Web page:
The use of the personal data of the employees are also regulated under Article 419 of the Code of Obligations. According to such article, the employer may use any personal data pertaining to the worker only to the extent related to his aptitude to work or necessary for performance of service contract.

By taking into account the relevant articles of the Labour Code, Code of Obligations and the terms introduced by the Law, the steps that shall be followed by the employers to comply with the Law can be summarised as below:

(i) the employees shall be informed of the purpose, scope and methods to be used in the processing of their personal data and their explicit consent shall be taken,

(ii) the employment agreements shall be reviewed and revised in terms of processing and storing of the personal data,

(iii) revision of the confidentiality policies and consent mechanism especially for multi-national companies whose servers are located abroad or the personal data of their employees are transferred abroad due to their multinational status.

IV. Evaluation in Terms of Contract Law

As per the new provisions introduced by the Law, the current employment contracts in a workplace shall be revised to comply with the Law. New terms imposing liability requirements for the storing and processing of personal data shall be included to the new employment contracts or addendums to the current employment contracts shall be executed within this context. Moreover, it is essential to establish the necessary contractual structures in terms of confidentiality obligations and other liabilities especially in the transfer of the personal data to the servers located abroad.

In addition to the above, as per Article 7 of the Law personal data that is processed in accordance with this Law or relevant other laws shall be deleted, destroyed or anonymised either ex officio or upon request by the data subject in case the reasons necessitating their processing cease to exist. Accordingly, the relevant contractual structures shall also be established for such procedures.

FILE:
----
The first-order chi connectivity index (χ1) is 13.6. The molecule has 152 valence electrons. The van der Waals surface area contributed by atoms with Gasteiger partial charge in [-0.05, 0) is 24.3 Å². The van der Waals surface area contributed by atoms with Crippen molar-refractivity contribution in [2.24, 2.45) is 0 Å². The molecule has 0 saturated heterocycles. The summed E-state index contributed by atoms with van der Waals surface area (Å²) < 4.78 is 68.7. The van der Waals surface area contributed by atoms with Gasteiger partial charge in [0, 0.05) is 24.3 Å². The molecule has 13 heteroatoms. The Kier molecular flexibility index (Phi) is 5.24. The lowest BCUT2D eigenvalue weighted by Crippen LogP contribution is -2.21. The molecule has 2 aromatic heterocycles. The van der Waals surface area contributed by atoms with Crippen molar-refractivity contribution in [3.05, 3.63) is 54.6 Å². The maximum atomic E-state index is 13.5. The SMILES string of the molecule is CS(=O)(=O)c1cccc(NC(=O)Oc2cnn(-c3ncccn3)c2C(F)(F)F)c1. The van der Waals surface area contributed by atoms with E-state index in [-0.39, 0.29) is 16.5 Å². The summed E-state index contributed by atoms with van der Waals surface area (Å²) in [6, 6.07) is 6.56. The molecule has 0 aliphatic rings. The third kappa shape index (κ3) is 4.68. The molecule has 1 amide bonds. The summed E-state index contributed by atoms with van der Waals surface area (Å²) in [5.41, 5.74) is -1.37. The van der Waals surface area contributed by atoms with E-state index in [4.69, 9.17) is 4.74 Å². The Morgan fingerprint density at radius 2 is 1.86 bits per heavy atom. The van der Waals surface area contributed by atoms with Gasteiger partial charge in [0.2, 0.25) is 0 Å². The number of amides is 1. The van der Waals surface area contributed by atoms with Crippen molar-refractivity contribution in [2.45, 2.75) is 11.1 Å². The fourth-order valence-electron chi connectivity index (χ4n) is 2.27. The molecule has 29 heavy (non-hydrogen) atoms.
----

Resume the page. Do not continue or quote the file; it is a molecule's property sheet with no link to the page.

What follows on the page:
V. Cases Where Explicit Permission is not a Requirement for the Process of the Personal Data

According to the Law, the personal data may only be processed by the explicit permission of the relevant individual. However, exceptional cases where the explicit permission is not a requirement are as follows:

(i) If it is explicitly stipulated under the laws,

(ii) If it is necessary for the protection of the life or physical integrity of a person who is incapable to give his/her consent or whose consent is legally invalid due to practical impossibility,

(iii) If it is necessary to process the personal data of the parties of a contract, if it is directly related to the execution or performance of the contract,

(iv) If it is imperative for the data controller to fulfil its legal obligations,

(v) If the data has become public by the relevant person,

(vi) If the data processing is imperative for the establishment, usage or protection of a right,

(vii) If it is imperative to process data for the legitimate interests of the data controller provided that the fundamental rights and freedoms of the relevant person are protected.

VI. Transitional Provisions

According to the transitional provisions of the Law, data controllers shall be registered to the Data Controllers Registry within the term specified and announced by the Personal Data Protection Board. Moreover, the data which was processed before the publication date of the Law shall be rendered to comply with the provisions of the Law within two years as of the publication date.

It has been stated under the transitional provisions that the personal data which is determined to be contrary to the Law shall be immediately deleted and destroyed or anonymised. On the other hand, permissions which were legally obtained before the publication date of the Law will be deemed to be in compliance with the Law provided that there is no declaration of intent to the contrary made within the period of one year.

The content of this article is intended to provide a general guide to the subject matter. Specialist advice should be sought about your specific circumstances.